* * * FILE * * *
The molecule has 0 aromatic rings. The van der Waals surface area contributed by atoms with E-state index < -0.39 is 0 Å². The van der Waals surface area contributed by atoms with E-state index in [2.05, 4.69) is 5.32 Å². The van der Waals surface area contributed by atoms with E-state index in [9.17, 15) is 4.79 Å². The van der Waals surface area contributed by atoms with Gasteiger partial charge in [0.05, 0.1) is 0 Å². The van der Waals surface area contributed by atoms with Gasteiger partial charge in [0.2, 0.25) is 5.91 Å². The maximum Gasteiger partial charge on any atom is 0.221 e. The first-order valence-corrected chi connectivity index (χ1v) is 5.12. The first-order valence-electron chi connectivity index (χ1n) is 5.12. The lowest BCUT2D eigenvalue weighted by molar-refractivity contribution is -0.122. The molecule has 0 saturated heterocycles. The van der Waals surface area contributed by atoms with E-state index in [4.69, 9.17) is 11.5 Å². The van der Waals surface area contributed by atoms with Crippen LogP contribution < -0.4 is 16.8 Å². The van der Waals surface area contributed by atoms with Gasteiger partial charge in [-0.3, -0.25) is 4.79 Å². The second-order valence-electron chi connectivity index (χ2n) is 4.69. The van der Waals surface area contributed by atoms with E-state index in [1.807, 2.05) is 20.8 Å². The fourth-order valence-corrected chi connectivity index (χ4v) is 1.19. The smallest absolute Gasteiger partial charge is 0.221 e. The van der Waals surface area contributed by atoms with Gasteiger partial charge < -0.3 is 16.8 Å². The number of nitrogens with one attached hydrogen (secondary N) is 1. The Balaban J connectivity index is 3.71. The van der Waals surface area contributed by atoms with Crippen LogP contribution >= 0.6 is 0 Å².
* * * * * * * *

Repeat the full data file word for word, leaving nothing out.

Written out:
The molecule has 0 aromatic rings. The van der Waals surface area contributed by atoms with E-state index < -0.39 is 0 Å². The van der Waals surface area contributed by atoms with E-state index in [2.05, 4.69) is 5.32 Å². The van der Waals surface area contributed by atoms with E-state index in [9.17, 15) is 4.79 Å². The van der Waals surface area contributed by atoms with Gasteiger partial charge in [0.05, 0.1) is 0 Å². The van der Waals surface area contributed by atoms with Gasteiger partial charge in [0.2, 0.25) is 5.91 Å². The maximum Gasteiger partial charge on any atom is 0.221 e. The first-order valence-corrected chi connectivity index (χ1v) is 5.12. The first-order valence-electron chi connectivity index (χ1n) is 5.12. The lowest BCUT2D eigenvalue weighted by molar-refractivity contribution is -0.122. The molecule has 0 saturated heterocycles. The van der Waals surface area contributed by atoms with E-state index in [4.69, 9.17) is 11.5 Å². The van der Waals surface area contributed by atoms with Crippen LogP contribution < -0.4 is 16.8 Å². The van der Waals surface area contributed by atoms with Gasteiger partial charge in [-0.3, -0.25) is 4.79 Å². The second-order valence-electron chi connectivity index (χ2n) is 4.69. The van der Waals surface area contributed by atoms with E-state index in [1.807, 2.05) is 20.8 Å². The fourth-order valence-corrected chi connectivity index (χ4v) is 1.19. The smallest absolute Gasteiger partial charge is 0.221 e. The van der Waals surface area contributed by atoms with Gasteiger partial charge < -0.3 is 16.8 Å². The number of nitrogens with one attached hydrogen (secondary N) is 1. The Balaban J connectivity index is 3.71. The van der Waals surface area contributed by atoms with Crippen LogP contribution >= 0.6 is 0 Å².